NO FINAL VICTORIES: A Life in Politics -- from John F. Kennedy to Watergate by Lawrence F. O'Brian

NO FINAL VICTORIES: A Life in Politics -- from John F. Kennedy to Watergate

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KIRKUS REVIEW

O'Brian's first introduction to working politics came from his immigrant father in Massachusetts. But he was to learn what politics could do for the Irish from James Michael Curley; the excitement, promise and glamour of it from the Kennedys (and the tragedy, as he was to witness in Dallas and again at Los Angeles); its possibilities from Johnson with whom he stayed on as congressional liaison despite strong disapproval from the Camelot set (Vietnam, O'Brian observes, has unfairly obscured the accomplishments of the Johnson administration); its disappointments and frustrations from the Humphrey and McGovern campaigns which he ran; its dangers and abuses from the Nixon presidency (as a prime target of the Watergate break-in and White House induced IRS harassment) -- and from his experience as National Chairman he realized the difficulty of making his Democratic Party truly democratic. Memoirs of public life by a controversial, middle-of-the-road politician, occasionally self-serving and back-biting, but readable and worthwhile for its strong point of view -- a book by a man who's political involvement has been as motivated by memories of those ""Irish (read also blacks, women, etc.) need not apply"" employment signs as by careerism.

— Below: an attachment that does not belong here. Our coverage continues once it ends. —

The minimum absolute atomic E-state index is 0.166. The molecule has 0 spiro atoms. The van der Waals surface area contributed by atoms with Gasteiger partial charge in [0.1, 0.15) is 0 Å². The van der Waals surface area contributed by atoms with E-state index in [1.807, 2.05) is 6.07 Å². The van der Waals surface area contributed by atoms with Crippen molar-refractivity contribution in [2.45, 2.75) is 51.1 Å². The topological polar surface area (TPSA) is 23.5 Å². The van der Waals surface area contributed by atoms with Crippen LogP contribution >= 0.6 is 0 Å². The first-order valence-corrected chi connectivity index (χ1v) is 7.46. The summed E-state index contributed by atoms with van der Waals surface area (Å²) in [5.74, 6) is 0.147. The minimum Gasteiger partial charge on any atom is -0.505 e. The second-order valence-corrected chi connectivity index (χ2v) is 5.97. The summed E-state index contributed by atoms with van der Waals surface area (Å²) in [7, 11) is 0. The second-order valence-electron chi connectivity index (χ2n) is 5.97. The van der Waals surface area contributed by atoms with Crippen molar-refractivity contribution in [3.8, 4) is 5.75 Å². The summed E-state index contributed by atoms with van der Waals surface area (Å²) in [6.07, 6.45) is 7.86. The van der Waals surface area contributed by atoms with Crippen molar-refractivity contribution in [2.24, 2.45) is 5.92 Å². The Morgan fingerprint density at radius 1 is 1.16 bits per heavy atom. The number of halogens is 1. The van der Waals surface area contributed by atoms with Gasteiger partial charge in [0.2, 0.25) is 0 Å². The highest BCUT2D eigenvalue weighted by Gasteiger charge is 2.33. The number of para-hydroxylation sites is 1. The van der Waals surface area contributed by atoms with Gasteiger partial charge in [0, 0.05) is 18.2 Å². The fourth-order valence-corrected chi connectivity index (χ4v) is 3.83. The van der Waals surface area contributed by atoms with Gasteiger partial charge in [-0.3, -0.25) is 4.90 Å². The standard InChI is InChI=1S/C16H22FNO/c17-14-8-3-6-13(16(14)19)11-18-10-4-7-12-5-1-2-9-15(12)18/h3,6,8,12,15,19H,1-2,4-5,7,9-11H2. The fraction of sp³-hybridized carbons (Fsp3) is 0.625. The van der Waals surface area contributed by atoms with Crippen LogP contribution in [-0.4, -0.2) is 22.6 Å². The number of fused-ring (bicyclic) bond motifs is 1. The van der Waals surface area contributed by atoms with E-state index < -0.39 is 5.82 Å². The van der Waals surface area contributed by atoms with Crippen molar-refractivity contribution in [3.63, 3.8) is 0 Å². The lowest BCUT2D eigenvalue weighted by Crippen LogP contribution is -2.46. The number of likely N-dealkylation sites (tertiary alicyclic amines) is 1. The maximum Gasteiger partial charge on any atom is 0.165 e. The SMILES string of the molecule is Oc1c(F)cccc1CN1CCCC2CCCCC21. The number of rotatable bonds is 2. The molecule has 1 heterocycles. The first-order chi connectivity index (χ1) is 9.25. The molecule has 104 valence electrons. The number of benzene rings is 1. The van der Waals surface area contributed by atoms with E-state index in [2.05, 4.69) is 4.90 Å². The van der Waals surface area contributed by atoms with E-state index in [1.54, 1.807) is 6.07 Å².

Pub Date: Oct. 4th, 1974
Publisher: Doubleday